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:: Spotlight :: Interview with Les Chantery of the film Cedar Boys

By: Carmine Pascuzzi

Les Chantery is a star on the rise in acting circles. The Los Angeles-based Australian has the lead role in the powerful Australian drama Cedar Boys. The film is the feature debut of writer/director Serhat Caradee and follows a trio of Australian-Lebanese men who steal thousands of ecstasy pills and get themselves thrown into a scenario of crime and violence. Les Chantery’s previous work includes Hollywood sci-fi film Pitch Black and Righteous Kill. He is to be seen in Ridley Scott’s upcoming Kingdom Come. I had the opportunity to have a chat to Les about coming home to make Cedar Boys.

Before we talk about Cedar Boys, you had a role in the film Righteous Kill, which starred Robert DeNiro and Al Pacino. Tell us about that experience?

The director put me in the film as a favour. When I first went to Los Angeles I went without the intention to act. I went on a scholarship from NIDA to study filmmaking. I made a short film that he saw. He saw me act in the film and asked me to come to New York for a small role in a film he was doing. I thought, “Who is this guy?” I did some research and he seemed credible. He was a producer on Risky Business amongst other things. The film was made in Connecticut and he put me in this tiny role. I couldn’t believe it when Al Pacino and Robert DeNiro came in to do scenes. This was a dream – absolutely incredible. I was so nervous. It was interesting – DeNiro is incredibly shy and quiet while Pacino is thirty cups of coffee. It was amazing to be with two of the greatest actors of all time. At least I was taller than both of them, and I’m not that tall.

Tell us about how you got involved in Cedar Boys?

I read the script back in 2003 and said no. I didn’t want to play the role. There was a danger of being a stereotyped Lebanese guy - the way the media depicts them. I had just finished at NIDA and wanted to steer away from something that might typecast me. So when Serhat (the director) sent me the script later on, he said he wanted the character to be vulnerable and innocent. I thought that was interesting – the fact that here is a Lebanese guy who becomes a drug dealer. He starts off very innocently. So it was a more challenging, complex role. It was very different for me – much more

So this film was written six years ago?

Yes, Serhat had trouble getting finance to make it because people thought he wasn’t getting professional actors to play the roles. It’s funny that this film and The Combination (released earlier this year) were both written about the same time – similar themes.

So you obviously had a think about it and decided to take part?

Serhat rang me in Los Angeles and asked me to consider the role. I’d forgotten about it over the years but I was happy to come back to Australia and play Tarek. It was coincidental that Rachael Taylor, being a good friend of mine, was around and I showed her the script. It wasn’t a lead, but her character was complicated. She wanted to do it. It was a perfect opportunity for us.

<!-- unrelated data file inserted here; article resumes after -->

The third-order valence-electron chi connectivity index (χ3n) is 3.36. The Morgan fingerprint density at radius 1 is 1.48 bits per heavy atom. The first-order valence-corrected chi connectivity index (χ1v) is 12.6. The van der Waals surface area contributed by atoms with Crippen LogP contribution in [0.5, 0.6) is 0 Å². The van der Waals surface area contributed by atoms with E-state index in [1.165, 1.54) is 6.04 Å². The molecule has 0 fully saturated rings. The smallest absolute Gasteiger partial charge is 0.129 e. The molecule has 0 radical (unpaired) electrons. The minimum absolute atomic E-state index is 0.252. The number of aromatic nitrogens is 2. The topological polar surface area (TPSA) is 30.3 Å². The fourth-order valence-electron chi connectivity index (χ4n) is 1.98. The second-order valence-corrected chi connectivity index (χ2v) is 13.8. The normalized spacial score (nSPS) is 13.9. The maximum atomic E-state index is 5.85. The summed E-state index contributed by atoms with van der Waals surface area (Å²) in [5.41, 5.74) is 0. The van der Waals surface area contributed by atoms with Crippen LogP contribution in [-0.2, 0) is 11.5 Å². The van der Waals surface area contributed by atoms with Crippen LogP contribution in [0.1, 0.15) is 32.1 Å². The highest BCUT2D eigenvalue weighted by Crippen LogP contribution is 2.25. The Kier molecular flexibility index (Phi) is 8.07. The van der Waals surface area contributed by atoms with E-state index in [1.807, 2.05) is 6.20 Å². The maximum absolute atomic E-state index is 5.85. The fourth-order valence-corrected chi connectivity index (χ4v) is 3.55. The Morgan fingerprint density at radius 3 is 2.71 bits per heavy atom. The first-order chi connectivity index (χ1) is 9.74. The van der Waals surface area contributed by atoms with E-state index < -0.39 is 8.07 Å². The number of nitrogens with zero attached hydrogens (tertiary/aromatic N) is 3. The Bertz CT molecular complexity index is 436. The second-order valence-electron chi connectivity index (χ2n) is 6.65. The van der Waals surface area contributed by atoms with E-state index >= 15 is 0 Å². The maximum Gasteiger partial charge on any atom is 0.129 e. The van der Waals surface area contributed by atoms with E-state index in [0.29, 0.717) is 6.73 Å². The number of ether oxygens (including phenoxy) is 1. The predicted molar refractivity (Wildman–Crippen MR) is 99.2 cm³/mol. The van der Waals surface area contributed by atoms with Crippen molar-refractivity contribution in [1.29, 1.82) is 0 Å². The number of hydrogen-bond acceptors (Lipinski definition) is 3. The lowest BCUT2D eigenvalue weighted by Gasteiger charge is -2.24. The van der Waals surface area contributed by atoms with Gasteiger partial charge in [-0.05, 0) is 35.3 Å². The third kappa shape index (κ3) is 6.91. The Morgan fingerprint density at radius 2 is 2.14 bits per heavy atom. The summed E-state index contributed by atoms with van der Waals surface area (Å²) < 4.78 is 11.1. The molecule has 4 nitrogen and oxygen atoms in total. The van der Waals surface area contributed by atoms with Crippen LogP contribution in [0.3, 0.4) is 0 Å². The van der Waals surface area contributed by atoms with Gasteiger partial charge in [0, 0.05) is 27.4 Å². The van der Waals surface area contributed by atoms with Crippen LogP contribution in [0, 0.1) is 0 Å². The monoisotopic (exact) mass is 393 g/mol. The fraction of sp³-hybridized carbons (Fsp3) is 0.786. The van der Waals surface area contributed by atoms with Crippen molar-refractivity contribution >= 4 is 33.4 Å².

What was it like on set?

There was an amazing vibe on set – like a family. The two guys alongside me were friends I’d known a while ago through the acting scene. We’re like brothers. The relationship with Serhat was the right balance in how we challenged each other. We didn’t see eye to eye on everything but we had trust in each other. Everything was done with passion. We had a multi-racial cast – a good hybrid of our Australian culture. People relate to the characters as a real-life situation.

What lessons should we take from the film?

It’s about any group of outsiders in a community, either for your religion, sex, age, etc. The lesson is about choice. We all have a choice but we need to be very careful about it. Not everybody has the right choice. I don’t condone any character, but I feel sorry for him because of this. Everyone has that point where they want something. He wanted a label in which he could not fit into society but ended up with one he wanted to avoid. It’s quite an interesting path. People came up to me after screenings and hugged me and felt sorry for me – a drug dealer! I sat back and understood why there was sympathy for me.

What has the reaction been like in western Sydney, in particular?

There has been extraordinary reaction to the film in western Sydney – especially to the comedy of the film. Those elsewhere weren’t as spontaneous to what was happening.

The music of the film is important to the atmosphere…

The music is like another character in the film. Serhat found local Lebanese Australian singer-songwriters. You will also hear Middle Eastern beats and some rap music for the nightclub scenes. There is music everywhere in the film – in the panel beater’s shop, nightclub, house, etc.

What have you been doing since this film?

After this, I worked on a TV show called East West 101. I’m pretty much based in America now. I’d love to work here more but there haven’t been the scripts. I’d like to see the writing get more edgy. I’ve had a bit of luck in Los Angeles so far and it’s easier not to be typecast in ethnic roles like I am in Australia. In America I am a generic actor. The opportunities, obviously, are wider. You go where the work is and I’ve been able to make many friends.

"Cedar Boys" is now showing in cinemas across Australia